WISCONSIN – In the Euthyphro, one of Plato’s early dialogues, Socrates travels to the Athenian court to defend himself against trumped-up charges that he has corrupted the city’s youth and does not believe in the gods. Just before he gets there, he has an encounter that sheds powerful light on what may be U.S. President Donald Trump’s most important shortcoming.
As Socrates approaches the court, he runs into his friend Euthyphro, a young man who is on his way to the same place to prosecute his own father for the slaying of another man. Euthyphro tells Socrates that he believes he is doing the right thing, because, regardless of whether a killer belongs to one’s own family, or whether a victim is a relative or a stranger, wrongdoers who are guilty of a crime must be punished. Euthyphro insists that the gods will approve of his action, because he is doing what piety demands.
But Socrates, being Socrates, turns Euthyphro’s explanation into a larger discussion about the nature of piety itself. Socrates is convinced that Euthyphro would not prosecute his own father without being absolutely certain that it is the pious thing to do. And yet, to Socrates’s mind, Euthyphro can have no such certainty unless he knows for sure what piety is.
Euthyphro’s efforts to define piety ultimately fail to withstand the scrutiny of Socrates’s probing questions; he does not really know what piety is after all. The Euthyphro ends with its title character beating a hasty, cowardly retreat after abruptly claiming that he has more pressing matters to attend to.
Of course, Plato’s purpose in the dialogue is not to define piety: if Socrates knows of a better definition than the unacceptable ones offered by Euthyphro, he does not reveal it. Rather, Plato’s point is to show that Euthyphro is ignorant of his own ignorance about piety, and that Euthyphro thus cannot really know that prosecuting his father is in fact the right thing to do.
The knowledge that comes from this kind of self-examination is crucial in all decision-making. One ought to know the moral character of any action one is contemplating. And to know that, one must be as well aware of what one does not know as of what one does. Otherwise, no confident judgment about the rightness or wrongness of one’s own action is possible.
Thus, a central lesson from the Euthyphro is that there are two types of ignorance: ignorance of whether an action is right or wrong; and ignorance of what one does and does not know about right and wrong.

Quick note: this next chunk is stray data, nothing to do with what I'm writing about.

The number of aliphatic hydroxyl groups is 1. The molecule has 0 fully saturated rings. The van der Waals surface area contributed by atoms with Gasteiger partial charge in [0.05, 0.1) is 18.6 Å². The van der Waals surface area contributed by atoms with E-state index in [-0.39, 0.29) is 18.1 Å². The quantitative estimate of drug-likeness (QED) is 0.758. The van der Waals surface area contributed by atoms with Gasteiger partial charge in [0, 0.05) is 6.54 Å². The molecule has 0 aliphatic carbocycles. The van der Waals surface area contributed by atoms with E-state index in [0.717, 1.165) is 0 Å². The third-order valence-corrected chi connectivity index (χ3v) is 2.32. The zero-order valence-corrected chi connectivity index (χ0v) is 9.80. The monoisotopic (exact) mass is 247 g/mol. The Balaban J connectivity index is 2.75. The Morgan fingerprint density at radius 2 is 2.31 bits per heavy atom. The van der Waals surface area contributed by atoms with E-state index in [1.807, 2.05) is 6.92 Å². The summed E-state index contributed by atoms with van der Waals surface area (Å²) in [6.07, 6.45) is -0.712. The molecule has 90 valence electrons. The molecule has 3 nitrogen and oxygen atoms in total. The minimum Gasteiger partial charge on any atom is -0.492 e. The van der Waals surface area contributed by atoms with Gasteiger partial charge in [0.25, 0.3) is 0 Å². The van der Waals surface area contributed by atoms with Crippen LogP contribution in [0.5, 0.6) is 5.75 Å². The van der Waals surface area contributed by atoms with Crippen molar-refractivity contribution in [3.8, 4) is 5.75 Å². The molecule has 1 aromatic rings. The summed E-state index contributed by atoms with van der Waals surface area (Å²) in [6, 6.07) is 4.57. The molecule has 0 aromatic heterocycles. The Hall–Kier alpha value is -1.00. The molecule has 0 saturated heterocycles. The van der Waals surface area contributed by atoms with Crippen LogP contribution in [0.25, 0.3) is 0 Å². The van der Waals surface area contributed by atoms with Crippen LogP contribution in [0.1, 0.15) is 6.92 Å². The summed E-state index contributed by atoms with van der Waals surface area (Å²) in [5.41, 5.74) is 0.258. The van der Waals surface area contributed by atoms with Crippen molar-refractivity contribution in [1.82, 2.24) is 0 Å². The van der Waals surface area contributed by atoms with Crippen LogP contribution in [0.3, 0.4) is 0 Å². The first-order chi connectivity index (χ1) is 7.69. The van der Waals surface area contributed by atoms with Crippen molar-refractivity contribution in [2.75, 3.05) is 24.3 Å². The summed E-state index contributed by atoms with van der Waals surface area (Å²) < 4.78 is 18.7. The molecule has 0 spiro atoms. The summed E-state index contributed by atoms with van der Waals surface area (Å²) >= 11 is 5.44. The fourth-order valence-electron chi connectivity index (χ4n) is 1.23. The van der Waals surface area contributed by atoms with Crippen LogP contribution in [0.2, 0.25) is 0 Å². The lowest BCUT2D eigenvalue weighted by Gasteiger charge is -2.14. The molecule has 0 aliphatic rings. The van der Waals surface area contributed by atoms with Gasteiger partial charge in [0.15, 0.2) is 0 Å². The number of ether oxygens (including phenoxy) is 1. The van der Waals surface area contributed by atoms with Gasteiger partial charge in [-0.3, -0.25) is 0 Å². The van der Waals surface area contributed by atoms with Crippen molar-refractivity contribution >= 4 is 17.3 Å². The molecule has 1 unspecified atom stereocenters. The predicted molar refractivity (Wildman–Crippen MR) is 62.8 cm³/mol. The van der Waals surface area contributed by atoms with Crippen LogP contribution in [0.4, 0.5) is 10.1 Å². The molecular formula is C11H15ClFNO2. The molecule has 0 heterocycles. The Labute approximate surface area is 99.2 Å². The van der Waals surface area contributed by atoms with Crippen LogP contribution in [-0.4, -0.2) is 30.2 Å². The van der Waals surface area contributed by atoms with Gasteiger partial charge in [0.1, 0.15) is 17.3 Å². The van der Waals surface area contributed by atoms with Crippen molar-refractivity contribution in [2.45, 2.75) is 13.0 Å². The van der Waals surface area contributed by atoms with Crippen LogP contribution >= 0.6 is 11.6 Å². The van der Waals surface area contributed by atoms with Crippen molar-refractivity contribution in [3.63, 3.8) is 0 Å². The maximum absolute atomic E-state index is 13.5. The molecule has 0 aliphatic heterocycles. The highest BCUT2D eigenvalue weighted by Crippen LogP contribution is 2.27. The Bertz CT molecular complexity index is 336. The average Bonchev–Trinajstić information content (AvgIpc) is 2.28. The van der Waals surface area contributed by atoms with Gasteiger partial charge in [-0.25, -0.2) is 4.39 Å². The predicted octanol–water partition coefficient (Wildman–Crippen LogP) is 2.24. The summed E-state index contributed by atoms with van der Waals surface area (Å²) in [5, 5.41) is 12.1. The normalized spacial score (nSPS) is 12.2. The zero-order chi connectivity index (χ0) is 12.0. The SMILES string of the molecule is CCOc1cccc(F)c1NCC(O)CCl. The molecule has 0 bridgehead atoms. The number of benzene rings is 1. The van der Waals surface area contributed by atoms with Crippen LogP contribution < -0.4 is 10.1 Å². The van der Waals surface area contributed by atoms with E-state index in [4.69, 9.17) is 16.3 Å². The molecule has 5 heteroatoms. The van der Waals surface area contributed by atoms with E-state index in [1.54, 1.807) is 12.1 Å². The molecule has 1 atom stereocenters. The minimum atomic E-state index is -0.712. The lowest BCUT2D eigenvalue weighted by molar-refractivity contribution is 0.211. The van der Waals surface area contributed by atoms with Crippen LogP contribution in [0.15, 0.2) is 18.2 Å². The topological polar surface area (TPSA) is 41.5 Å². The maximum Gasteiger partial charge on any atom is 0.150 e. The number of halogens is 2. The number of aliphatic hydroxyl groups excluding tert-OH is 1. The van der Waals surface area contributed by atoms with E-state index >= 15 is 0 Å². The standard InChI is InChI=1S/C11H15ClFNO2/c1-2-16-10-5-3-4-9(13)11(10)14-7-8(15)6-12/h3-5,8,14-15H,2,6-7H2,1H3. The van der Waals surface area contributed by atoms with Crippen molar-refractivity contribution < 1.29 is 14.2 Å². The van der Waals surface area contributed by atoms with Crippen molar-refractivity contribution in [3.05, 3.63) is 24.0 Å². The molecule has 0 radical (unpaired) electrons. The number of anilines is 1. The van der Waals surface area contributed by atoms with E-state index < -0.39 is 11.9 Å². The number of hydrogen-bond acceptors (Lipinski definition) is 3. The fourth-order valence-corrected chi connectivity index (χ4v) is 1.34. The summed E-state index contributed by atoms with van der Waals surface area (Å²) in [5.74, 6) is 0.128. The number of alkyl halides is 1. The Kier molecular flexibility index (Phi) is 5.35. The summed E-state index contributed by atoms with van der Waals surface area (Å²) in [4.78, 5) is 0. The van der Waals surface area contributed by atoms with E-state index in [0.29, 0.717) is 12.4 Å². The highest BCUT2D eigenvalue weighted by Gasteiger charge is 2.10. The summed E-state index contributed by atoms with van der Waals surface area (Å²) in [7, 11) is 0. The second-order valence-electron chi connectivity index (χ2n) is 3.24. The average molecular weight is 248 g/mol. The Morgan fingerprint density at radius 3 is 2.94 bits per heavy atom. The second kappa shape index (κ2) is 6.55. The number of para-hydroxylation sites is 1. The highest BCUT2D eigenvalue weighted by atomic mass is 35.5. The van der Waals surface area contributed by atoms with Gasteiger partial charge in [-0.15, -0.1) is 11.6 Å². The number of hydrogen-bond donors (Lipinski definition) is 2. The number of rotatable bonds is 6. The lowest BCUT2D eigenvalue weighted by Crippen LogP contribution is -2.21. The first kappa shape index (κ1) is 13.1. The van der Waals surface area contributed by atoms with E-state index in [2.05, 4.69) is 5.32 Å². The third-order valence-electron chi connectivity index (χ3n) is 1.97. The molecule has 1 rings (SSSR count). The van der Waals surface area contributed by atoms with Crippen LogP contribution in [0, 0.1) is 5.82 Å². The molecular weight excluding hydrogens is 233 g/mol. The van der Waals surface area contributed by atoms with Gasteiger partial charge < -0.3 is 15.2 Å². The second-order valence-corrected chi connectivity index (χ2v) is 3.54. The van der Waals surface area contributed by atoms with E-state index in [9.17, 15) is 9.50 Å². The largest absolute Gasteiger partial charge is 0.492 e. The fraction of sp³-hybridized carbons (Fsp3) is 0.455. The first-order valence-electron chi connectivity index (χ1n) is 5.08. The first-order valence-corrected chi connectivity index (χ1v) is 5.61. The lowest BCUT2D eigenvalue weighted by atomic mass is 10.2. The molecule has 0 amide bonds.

This latter form of unawareness — ignorance of one’s own ignorance — is Trump’s most troubling characteristic. Many of Trump’s specific policy proposals are worrisome enough in themselves; but they are even more worrisome in light of what he has said (viva voce and via Twitter) about a host of domestic and international issues.
Trump has revealed a profound lack of understanding of complex policy matters: national security, foreign affairs, immigration, taxation, economic inequality, health care, education, the environment, trade, abortion, religious rights, free expression and much else. Not surprisingly, his administration’s approach to most of these issues so far has been just plain wrong — even impious.
Like Euthyphro, Trump does not just think that he knows what he knows, and that what he knows is sufficient for sound decision-making; he is absolutely sure of it. This self-assuredness suggests that he has rarely, if ever, stopped to consider what he does not know. He seems to be incapable of engaging in the kind of introspective reflection that would reveal gaps in his own understanding — the first step toward expanding one’s knowledge of an issue.
Trump’s epistemological arrogance is something that we tolerate, and strive to correct, in children. It is not a trait one expects to find in educated, mature adults — and certainly not in the person who holds the highest office in the most powerful country in the world.
As Trump’s chaotic presidency continues to unfold, one thing that we can know for sure is that any policy he introduces, and any action he takes, will occur against a backdrop of deep ignorance, and even meta-ignorance. Sadly, nothing could be more dangerous for the United States, other countries, or the planet.
Steven Nadler is a professor of philosophy and Jewish studies at the University of Wisconsin-Madison. © Project Syndicate, 2017
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